The key for us is every year to ensure that all connections are well made and that nowhere is the impedence greater than 0.3 ohms between the main zincs and the item being bonded.

In 16 years, no problems. Yo my knowledge, all Flemings are done this way
Fleming does do a good job of bonding, and the standard you are holding them to is very lofty indeed, the acceptable resistance between anode and protected metal is 1 ohm. Your regular inspections are applauded, too few owners pay attention to bonding system maintenance.

One change Fleming has made at my request in the past few years is the means by which bonding wire ring terminals are connected to the copper bonding bus, they used to use tapping screws (these are prohibited by ABYC guidelines for electrical connections, bonding and otherwise), in the last couple of years they switched to machine screws.

Many, the majority of, boat builders use tapping screws for bonding connections, it nearly always results in high resistance because the connection loosens over time. These connections should be checked regularly, and where they can't be tightened, a bus bar, or at the very least a through bolt, installed in their place. The bonding article I shared earlier covers this subject.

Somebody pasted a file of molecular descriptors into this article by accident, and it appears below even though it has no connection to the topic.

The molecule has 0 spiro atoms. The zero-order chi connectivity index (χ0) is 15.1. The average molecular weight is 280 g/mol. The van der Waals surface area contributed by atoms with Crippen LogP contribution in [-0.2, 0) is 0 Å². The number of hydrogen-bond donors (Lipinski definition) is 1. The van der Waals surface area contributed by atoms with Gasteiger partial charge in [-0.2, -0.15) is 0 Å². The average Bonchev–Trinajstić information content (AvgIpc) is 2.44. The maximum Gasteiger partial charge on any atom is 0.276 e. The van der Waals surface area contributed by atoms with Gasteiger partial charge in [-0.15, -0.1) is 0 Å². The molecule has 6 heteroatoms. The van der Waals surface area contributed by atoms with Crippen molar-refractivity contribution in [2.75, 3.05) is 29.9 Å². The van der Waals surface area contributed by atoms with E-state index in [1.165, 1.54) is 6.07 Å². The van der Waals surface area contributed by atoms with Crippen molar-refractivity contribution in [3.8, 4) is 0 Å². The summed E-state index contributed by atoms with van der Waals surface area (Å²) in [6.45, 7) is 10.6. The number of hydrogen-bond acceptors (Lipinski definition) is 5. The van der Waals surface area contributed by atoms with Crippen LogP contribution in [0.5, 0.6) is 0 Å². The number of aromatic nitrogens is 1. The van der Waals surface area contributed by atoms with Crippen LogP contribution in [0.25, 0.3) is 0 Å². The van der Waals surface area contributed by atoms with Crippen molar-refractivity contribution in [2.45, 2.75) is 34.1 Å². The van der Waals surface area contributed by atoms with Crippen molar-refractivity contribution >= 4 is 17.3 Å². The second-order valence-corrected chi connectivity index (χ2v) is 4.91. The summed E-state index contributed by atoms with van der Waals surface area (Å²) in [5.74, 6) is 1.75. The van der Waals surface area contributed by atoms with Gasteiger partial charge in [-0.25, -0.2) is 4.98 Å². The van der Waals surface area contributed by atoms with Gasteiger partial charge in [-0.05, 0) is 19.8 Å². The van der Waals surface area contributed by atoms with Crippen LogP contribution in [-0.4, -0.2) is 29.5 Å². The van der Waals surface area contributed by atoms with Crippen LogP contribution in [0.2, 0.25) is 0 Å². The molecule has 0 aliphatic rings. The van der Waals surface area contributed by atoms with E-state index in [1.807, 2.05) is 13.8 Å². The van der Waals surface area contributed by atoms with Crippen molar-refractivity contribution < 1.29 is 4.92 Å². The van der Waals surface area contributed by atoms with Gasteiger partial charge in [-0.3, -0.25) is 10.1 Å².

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Old 03-17-2019, 08:24 AM   #25
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Quote:
Originally Posted by Steve DAntonio View Post
Fleming does do a good job of bonding, and the standard you are holding them to is very lofty indeed, the acceptable resistance between anode and protected metal is 1 ohm. Your regular inspections are applauded, too few owners pay attention to bonding system maintenance.

One change Fleming has made at my request in the past few years is the means by which bonding wire ring terminals are connected to the copper bonding bus, they used to use tapping screws (these are prohibited by ABYC guidelines for electrical connections, bonding and otherwise), in the last couple of years they switched to machine screws.

Many, the majority of, boat builders use tapping screws for bonding connections, it nearly always results in high resistance because the connection loosens over time. These connections should be checked regularly, and where they can't be tightened, a bus bar, or at the very least a through bolt, installed in their place. The bonding article I shared earlier covers this subject.